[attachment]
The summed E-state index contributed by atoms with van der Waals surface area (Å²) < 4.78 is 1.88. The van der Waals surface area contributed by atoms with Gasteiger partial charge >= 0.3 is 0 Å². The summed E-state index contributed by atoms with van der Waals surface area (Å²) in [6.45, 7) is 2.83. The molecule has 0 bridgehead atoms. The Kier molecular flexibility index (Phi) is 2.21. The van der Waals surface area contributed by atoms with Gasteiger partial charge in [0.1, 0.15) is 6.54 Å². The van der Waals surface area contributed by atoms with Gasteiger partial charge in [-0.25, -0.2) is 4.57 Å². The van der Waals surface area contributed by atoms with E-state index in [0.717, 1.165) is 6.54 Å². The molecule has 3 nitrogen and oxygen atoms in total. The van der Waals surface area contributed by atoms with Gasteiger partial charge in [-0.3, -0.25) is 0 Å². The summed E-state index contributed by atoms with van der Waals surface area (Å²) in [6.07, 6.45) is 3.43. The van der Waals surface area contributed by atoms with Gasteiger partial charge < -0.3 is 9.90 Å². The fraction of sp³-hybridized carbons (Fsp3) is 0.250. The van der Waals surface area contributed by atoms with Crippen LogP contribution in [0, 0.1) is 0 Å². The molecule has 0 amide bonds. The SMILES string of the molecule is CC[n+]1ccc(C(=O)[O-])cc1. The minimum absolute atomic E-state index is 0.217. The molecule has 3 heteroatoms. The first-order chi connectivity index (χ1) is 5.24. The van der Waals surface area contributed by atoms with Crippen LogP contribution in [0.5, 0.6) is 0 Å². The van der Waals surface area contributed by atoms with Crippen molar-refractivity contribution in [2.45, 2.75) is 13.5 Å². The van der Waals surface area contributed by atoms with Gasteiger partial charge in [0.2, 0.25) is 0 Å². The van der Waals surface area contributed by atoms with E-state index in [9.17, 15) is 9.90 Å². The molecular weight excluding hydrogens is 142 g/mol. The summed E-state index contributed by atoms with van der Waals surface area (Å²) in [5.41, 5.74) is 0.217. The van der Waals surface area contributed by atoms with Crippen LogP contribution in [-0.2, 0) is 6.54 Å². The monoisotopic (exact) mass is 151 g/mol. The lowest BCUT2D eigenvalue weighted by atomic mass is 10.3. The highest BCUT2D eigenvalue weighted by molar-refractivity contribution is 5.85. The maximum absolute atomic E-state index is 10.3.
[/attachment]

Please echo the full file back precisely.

The summed E-state index contributed by atoms with van der Waals surface area (Å²) < 4.78 is 1.88. The van der Waals surface area contributed by atoms with Gasteiger partial charge >= 0.3 is 0 Å². The summed E-state index contributed by atoms with van der Waals surface area (Å²) in [6.45, 7) is 2.83. The molecule has 0 bridgehead atoms. The Kier molecular flexibility index (Phi) is 2.21. The van der Waals surface area contributed by atoms with Gasteiger partial charge in [0.1, 0.15) is 6.54 Å². The van der Waals surface area contributed by atoms with Gasteiger partial charge in [-0.25, -0.2) is 4.57 Å². The van der Waals surface area contributed by atoms with E-state index in [0.717, 1.165) is 6.54 Å². The molecule has 3 nitrogen and oxygen atoms in total. The van der Waals surface area contributed by atoms with Gasteiger partial charge in [-0.3, -0.25) is 0 Å². The summed E-state index contributed by atoms with van der Waals surface area (Å²) in [6.07, 6.45) is 3.43. The van der Waals surface area contributed by atoms with Gasteiger partial charge < -0.3 is 9.90 Å². The fraction of sp³-hybridized carbons (Fsp3) is 0.250. The van der Waals surface area contributed by atoms with Crippen LogP contribution in [0, 0.1) is 0 Å². The molecule has 0 amide bonds. The SMILES string of the molecule is CC[n+]1ccc(C(=O)[O-])cc1. The minimum absolute atomic E-state index is 0.217. The molecule has 3 heteroatoms. The first-order chi connectivity index (χ1) is 5.24. The van der Waals surface area contributed by atoms with Crippen LogP contribution in [0.5, 0.6) is 0 Å². The van der Waals surface area contributed by atoms with Crippen molar-refractivity contribution in [2.45, 2.75) is 13.5 Å². The van der Waals surface area contributed by atoms with Gasteiger partial charge in [0.2, 0.25) is 0 Å². The van der Waals surface area contributed by atoms with E-state index in [9.17, 15) is 9.90 Å². The molecular weight excluding hydrogens is 142 g/mol. The summed E-state index contributed by atoms with van der Waals surface area (Å²) in [5.41, 5.74) is 0.217. The van der Waals surface area contributed by atoms with Crippen LogP contribution in [-0.2, 0) is 6.54 Å². The monoisotopic (exact) mass is 151 g/mol. The lowest BCUT2D eigenvalue weighted by atomic mass is 10.3. The highest BCUT2D eigenvalue weighted by molar-refractivity contribution is 5.85. The maximum absolute atomic E-state index is 10.3.